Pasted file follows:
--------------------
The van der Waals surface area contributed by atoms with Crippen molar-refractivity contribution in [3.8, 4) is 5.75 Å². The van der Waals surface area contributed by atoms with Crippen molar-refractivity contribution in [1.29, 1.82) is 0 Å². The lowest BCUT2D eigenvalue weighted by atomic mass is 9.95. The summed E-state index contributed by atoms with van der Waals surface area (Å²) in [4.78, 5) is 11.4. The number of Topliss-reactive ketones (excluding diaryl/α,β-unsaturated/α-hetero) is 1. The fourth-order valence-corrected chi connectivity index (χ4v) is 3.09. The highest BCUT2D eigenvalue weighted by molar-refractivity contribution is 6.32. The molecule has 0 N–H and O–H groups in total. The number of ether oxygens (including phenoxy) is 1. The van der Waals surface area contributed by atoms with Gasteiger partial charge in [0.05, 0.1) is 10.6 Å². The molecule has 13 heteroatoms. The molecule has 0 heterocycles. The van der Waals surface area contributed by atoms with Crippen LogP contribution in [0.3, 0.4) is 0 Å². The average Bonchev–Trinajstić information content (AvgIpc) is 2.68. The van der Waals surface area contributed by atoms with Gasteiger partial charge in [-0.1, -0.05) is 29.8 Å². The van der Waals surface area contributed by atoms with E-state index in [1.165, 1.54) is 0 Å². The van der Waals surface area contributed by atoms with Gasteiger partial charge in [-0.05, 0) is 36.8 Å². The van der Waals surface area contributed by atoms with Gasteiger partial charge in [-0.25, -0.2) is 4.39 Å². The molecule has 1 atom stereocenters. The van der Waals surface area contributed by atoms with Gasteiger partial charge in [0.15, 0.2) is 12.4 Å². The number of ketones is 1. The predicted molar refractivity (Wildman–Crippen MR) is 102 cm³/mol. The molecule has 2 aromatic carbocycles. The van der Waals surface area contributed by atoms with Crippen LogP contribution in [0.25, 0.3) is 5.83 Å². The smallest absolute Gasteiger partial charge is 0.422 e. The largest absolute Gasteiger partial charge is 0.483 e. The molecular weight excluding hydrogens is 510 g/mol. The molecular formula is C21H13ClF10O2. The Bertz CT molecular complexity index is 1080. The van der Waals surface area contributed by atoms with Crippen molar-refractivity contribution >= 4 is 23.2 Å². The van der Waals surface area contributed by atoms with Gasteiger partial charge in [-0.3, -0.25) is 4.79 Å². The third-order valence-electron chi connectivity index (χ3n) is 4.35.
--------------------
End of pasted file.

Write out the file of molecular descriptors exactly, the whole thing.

The van der Waals surface area contributed by atoms with Crippen molar-refractivity contribution in [3.8, 4) is 5.75 Å². The van der Waals surface area contributed by atoms with Crippen molar-refractivity contribution in [1.29, 1.82) is 0 Å². The lowest BCUT2D eigenvalue weighted by atomic mass is 9.95. The summed E-state index contributed by atoms with van der Waals surface area (Å²) in [4.78, 5) is 11.4. The number of Topliss-reactive ketones (excluding diaryl/α,β-unsaturated/α-hetero) is 1. The fourth-order valence-corrected chi connectivity index (χ4v) is 3.09. The highest BCUT2D eigenvalue weighted by molar-refractivity contribution is 6.32. The molecule has 0 N–H and O–H groups in total. The number of ether oxygens (including phenoxy) is 1. The van der Waals surface area contributed by atoms with Gasteiger partial charge in [0.05, 0.1) is 10.6 Å². The molecule has 13 heteroatoms. The molecule has 0 heterocycles. The van der Waals surface area contributed by atoms with Crippen LogP contribution in [0.3, 0.4) is 0 Å². The average Bonchev–Trinajstić information content (AvgIpc) is 2.68. The van der Waals surface area contributed by atoms with Gasteiger partial charge in [-0.1, -0.05) is 29.8 Å². The van der Waals surface area contributed by atoms with E-state index in [1.165, 1.54) is 0 Å². The van der Waals surface area contributed by atoms with Gasteiger partial charge in [-0.05, 0) is 36.8 Å². The van der Waals surface area contributed by atoms with Gasteiger partial charge in [-0.25, -0.2) is 4.39 Å². The molecule has 1 atom stereocenters. The van der Waals surface area contributed by atoms with Gasteiger partial charge in [0.15, 0.2) is 12.4 Å². The number of ketones is 1. The predicted molar refractivity (Wildman–Crippen MR) is 102 cm³/mol. The molecule has 2 aromatic carbocycles. The van der Waals surface area contributed by atoms with Crippen LogP contribution in [0.25, 0.3) is 5.83 Å². The smallest absolute Gasteiger partial charge is 0.422 e. The largest absolute Gasteiger partial charge is 0.483 e. The molecular weight excluding hydrogens is 510 g/mol. The molecular formula is C21H13ClF10O2. The Bertz CT molecular complexity index is 1080. The van der Waals surface area contributed by atoms with Crippen molar-refractivity contribution >= 4 is 23.2 Å². The van der Waals surface area contributed by atoms with Gasteiger partial charge in [-0.3, -0.25) is 4.79 Å². The third-order valence-electron chi connectivity index (χ3n) is 4.35.